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Free or Open Source Software?
Thoughts on Free Software and reflections from attending a talk by Richard Stallman, the father of Free Software


Rushabh Mehta


Jan, 27 2014



min read

Richard Stallman

Last week, we attended a talk by Richard Stallman, the father of Free Software. He is legendary in tech circles for founding the GNU Project (GNU is Not Unix) and writing a lot of tools that are a part of the Linux Operating System, which according to him, must be called GNU/Linux. Stallman is also known to have radical political views on software and has a set of terminology that he insists must be used by everyone talking about his work. His primary disagreement is with the term Open Source, which he calls as pushovers. By pushovers, he means that the term Open Source software is tainted by the need for sustainability using commercial means. Often this is unfairly done either by only distributing parts of the software as free or by keeping some features as paid.

For Stallman, all software must be free and must be used in ways that all derivate works also have the same freedom. The thought is both noble and also a protection that companies do not pick up work from the community and bundle it as their own tools. The GNU General Public License, also called as the "copyleft" license, protects these rights. ERPNext too is licensed under this License, even though we position ERPNext as Open Source.

Personally I am more pragmatic about the usage of the terminology. We use Open Source because our users understand this term more than Free. Also Free ERP has different connotations. Free stuff is eyed suspiciously as most people believe that there is a cost to everything. This is tragic because a lot of good free and open source software exists, and it is sad to see that because of such political issues, groups cannot get together to promote it. (I will use these terms interchangeably in this post.)

Stallman also talked a lot about surveillance and how governments are using devices to illegally and surreptitiously capture information of our likes, relations and movements. Even though we all need to be cautious against too much intrusion of privacy, these devices also bring a lot of convenience and freedom to us. 


One of the primary roles that Stallman and his Free Software Foundation (FSF) plays is that of advocating Free Software in education institutes and governments. Teaching Free Software to students is of vital importance because if they start getting familiar with free software, they will grow up to use it. Companies like Microsoft send sales people to promote their software to schools because they want to get young students to use their tools and grow familiar with them. In the same way, promoters of free software must also send volunteers to schools to promote free software.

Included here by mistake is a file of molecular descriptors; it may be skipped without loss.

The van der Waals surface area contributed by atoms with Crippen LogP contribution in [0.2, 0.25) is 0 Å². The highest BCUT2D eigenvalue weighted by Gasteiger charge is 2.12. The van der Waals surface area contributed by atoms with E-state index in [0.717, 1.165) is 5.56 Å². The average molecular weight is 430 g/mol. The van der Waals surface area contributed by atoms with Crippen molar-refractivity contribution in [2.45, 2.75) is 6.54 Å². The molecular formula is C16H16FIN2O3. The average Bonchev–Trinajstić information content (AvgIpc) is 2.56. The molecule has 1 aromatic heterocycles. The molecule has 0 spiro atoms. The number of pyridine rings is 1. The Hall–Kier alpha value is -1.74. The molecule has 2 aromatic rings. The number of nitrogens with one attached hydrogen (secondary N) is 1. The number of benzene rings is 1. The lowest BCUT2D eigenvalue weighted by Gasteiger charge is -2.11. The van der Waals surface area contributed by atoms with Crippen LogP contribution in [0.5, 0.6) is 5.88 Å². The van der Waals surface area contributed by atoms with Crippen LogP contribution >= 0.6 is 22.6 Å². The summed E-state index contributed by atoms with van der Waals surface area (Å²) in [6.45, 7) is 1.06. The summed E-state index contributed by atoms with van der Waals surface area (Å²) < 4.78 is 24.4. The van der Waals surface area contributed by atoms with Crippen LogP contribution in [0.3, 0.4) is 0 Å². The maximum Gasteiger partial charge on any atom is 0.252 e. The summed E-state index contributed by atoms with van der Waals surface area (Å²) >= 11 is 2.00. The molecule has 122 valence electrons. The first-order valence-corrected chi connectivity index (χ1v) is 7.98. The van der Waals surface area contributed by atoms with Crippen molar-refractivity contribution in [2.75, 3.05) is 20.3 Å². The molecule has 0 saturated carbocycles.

The second is governments. Governments by definition are owned by the commons. People pool in their taxes so that the government can work efficiently and the best bang for the buck is delivered when companies providing solutions are forced to use free software and publish their solutions as open source.

India is lacking on both these counts. It is very sad to see that the few people who are promoting free software are also tired and depressed. Clearly new energy is required on these fronts. We at Web Notes feel very strongly about this and we hope to make some contribution here. Unfortunately we are also stuck with a couple of constraints. One, is of course that we first need to get our revenues in place and second, is that we don't know where to start. Maybe a fresh beginning is required.

What Can We Do?

Our first goal, like I said earlier is that we need to ensure that we have surplus funds to invest in this area. ERPNext is surely growing very well and revenue is also increasing year on year; however, it is still not enough. If we divert our attention and focus on too many things, then we may lose the advantage that ERPNext has built up. Also, there is a lot to be done.

If we had the resources, we would setup a voluntary effort for schools and governments where we could go and give them short presentations and also give free support for using Linux Desktops, Office tools, Mail Servers, Web Servers etc. The challenge would be in making the initial contact, then setting up a time, then doing the presentation and then offering support. This would be ideally done under the umbrella of Free Software Foundation of India. If they are very religious/suspicious about us, who have to earn our bread and don't live off grants, or there are too many ego-mountains to be climbed, then we could form a new group. I think to do this would be our duty as not only publishers of free software but as good citizens too.

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Published by

Rushabh Mehta


Jan, 27 2014


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Paul Mugambi


3 days


Beautiful read, and an insight into an individual I respect and have learned a lot from. Am inspired to trust the process and never give up.


Anna Dane


5 days


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